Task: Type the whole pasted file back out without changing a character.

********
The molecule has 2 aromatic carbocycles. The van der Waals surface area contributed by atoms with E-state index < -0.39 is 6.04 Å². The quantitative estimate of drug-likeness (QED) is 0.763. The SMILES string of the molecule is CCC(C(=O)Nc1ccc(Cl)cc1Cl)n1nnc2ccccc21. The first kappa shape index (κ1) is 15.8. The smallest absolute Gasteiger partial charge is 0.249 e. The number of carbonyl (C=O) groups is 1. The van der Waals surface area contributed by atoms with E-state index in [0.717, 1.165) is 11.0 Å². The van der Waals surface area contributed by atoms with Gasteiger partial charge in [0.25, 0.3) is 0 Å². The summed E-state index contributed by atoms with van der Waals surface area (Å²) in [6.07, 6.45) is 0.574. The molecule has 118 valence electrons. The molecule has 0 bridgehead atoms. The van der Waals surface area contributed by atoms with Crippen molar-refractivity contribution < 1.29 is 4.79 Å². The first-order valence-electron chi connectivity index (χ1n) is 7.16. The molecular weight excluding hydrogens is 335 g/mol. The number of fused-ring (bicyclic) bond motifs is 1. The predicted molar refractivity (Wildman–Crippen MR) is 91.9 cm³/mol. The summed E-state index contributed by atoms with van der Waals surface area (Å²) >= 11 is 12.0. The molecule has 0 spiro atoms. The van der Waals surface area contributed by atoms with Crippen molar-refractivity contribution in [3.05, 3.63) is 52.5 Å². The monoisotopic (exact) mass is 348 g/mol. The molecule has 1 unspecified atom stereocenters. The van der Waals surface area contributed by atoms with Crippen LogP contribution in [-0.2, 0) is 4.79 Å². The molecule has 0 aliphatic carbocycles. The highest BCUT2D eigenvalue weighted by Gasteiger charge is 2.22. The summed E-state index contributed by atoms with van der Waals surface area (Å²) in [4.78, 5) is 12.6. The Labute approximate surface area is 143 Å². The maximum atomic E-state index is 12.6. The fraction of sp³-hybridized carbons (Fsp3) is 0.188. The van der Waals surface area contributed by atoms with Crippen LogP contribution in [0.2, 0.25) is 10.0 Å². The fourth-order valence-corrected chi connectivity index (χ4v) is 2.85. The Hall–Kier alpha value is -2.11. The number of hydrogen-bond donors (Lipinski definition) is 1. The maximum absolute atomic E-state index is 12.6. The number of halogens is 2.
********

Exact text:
The molecule has 2 aromatic carbocycles. The van der Waals surface area contributed by atoms with E-state index < -0.39 is 6.04 Å². The quantitative estimate of drug-likeness (QED) is 0.763. The SMILES string of the molecule is CCC(C(=O)Nc1ccc(Cl)cc1Cl)n1nnc2ccccc21. The first kappa shape index (κ1) is 15.8. The smallest absolute Gasteiger partial charge is 0.249 e. The number of carbonyl (C=O) groups is 1. The van der Waals surface area contributed by atoms with E-state index in [0.717, 1.165) is 11.0 Å². The van der Waals surface area contributed by atoms with Gasteiger partial charge in [0.25, 0.3) is 0 Å². The summed E-state index contributed by atoms with van der Waals surface area (Å²) in [6.07, 6.45) is 0.574. The molecule has 118 valence electrons. The molecule has 0 bridgehead atoms. The van der Waals surface area contributed by atoms with Crippen molar-refractivity contribution < 1.29 is 4.79 Å². The first-order valence-electron chi connectivity index (χ1n) is 7.16. The molecular weight excluding hydrogens is 335 g/mol. The number of fused-ring (bicyclic) bond motifs is 1. The predicted molar refractivity (Wildman–Crippen MR) is 91.9 cm³/mol. The summed E-state index contributed by atoms with van der Waals surface area (Å²) >= 11 is 12.0. The molecule has 0 spiro atoms. The van der Waals surface area contributed by atoms with Crippen molar-refractivity contribution in [3.05, 3.63) is 52.5 Å². The monoisotopic (exact) mass is 348 g/mol. The molecule has 1 unspecified atom stereocenters. The van der Waals surface area contributed by atoms with Crippen LogP contribution in [-0.2, 0) is 4.79 Å². The molecule has 0 aliphatic carbocycles. The highest BCUT2D eigenvalue weighted by Gasteiger charge is 2.22. The summed E-state index contributed by atoms with van der Waals surface area (Å²) in [4.78, 5) is 12.6. The Labute approximate surface area is 143 Å². The maximum atomic E-state index is 12.6. The fraction of sp³-hybridized carbons (Fsp3) is 0.188. The van der Waals surface area contributed by atoms with Crippen LogP contribution in [0.2, 0.25) is 10.0 Å². The fourth-order valence-corrected chi connectivity index (χ4v) is 2.85. The Hall–Kier alpha value is -2.11. The number of hydrogen-bond donors (Lipinski definition) is 1. The maximum absolute atomic E-state index is 12.6. The number of halogens is 2.